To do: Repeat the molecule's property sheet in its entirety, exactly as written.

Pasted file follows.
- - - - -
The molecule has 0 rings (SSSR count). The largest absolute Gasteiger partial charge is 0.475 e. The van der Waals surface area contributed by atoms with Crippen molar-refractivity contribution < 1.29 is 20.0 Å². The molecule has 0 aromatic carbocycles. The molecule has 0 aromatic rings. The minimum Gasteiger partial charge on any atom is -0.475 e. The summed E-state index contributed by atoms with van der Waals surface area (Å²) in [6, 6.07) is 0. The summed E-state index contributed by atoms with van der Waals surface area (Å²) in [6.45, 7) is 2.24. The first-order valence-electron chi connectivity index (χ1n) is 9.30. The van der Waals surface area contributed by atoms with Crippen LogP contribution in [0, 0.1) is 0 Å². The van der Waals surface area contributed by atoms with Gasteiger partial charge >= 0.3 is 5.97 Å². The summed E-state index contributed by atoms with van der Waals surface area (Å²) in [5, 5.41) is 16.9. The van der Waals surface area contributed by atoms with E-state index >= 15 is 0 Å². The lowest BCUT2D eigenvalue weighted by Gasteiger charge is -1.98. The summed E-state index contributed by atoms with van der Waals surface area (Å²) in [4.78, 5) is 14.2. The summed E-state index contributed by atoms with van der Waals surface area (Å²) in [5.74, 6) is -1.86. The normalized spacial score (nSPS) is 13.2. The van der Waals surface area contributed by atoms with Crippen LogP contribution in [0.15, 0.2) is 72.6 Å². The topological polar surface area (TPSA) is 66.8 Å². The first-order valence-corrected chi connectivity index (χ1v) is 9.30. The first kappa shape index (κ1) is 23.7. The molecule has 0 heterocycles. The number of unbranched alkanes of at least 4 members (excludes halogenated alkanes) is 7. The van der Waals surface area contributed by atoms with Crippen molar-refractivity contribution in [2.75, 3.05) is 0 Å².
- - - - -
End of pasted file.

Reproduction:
The molecule has 0 rings (SSSR count). The largest absolute Gasteiger partial charge is 0.475 e. The van der Waals surface area contributed by atoms with Crippen molar-refractivity contribution < 1.29 is 20.0 Å². The molecule has 0 aromatic carbocycles. The molecule has 0 aromatic rings. The minimum Gasteiger partial charge on any atom is -0.475 e. The summed E-state index contributed by atoms with van der Waals surface area (Å²) in [6, 6.07) is 0. The summed E-state index contributed by atoms with van der Waals surface area (Å²) in [6.45, 7) is 2.24. The first-order valence-electron chi connectivity index (χ1n) is 9.30. The van der Waals surface area contributed by atoms with Crippen LogP contribution in [0, 0.1) is 0 Å². The van der Waals surface area contributed by atoms with Gasteiger partial charge >= 0.3 is 5.97 Å². The summed E-state index contributed by atoms with van der Waals surface area (Å²) in [5, 5.41) is 16.9. The van der Waals surface area contributed by atoms with E-state index >= 15 is 0 Å². The lowest BCUT2D eigenvalue weighted by Gasteiger charge is -1.98. The summed E-state index contributed by atoms with van der Waals surface area (Å²) in [4.78, 5) is 14.2. The summed E-state index contributed by atoms with van der Waals surface area (Å²) in [5.74, 6) is -1.86. The normalized spacial score (nSPS) is 13.2. The van der Waals surface area contributed by atoms with Crippen LogP contribution in [0.15, 0.2) is 72.6 Å². The topological polar surface area (TPSA) is 66.8 Å². The first-order valence-corrected chi connectivity index (χ1v) is 9.30. The first kappa shape index (κ1) is 23.7. The molecule has 0 heterocycles. The number of unbranched alkanes of at least 4 members (excludes halogenated alkanes) is 7. The van der Waals surface area contributed by atoms with Crippen molar-refractivity contribution in [2.75, 3.05) is 0 Å².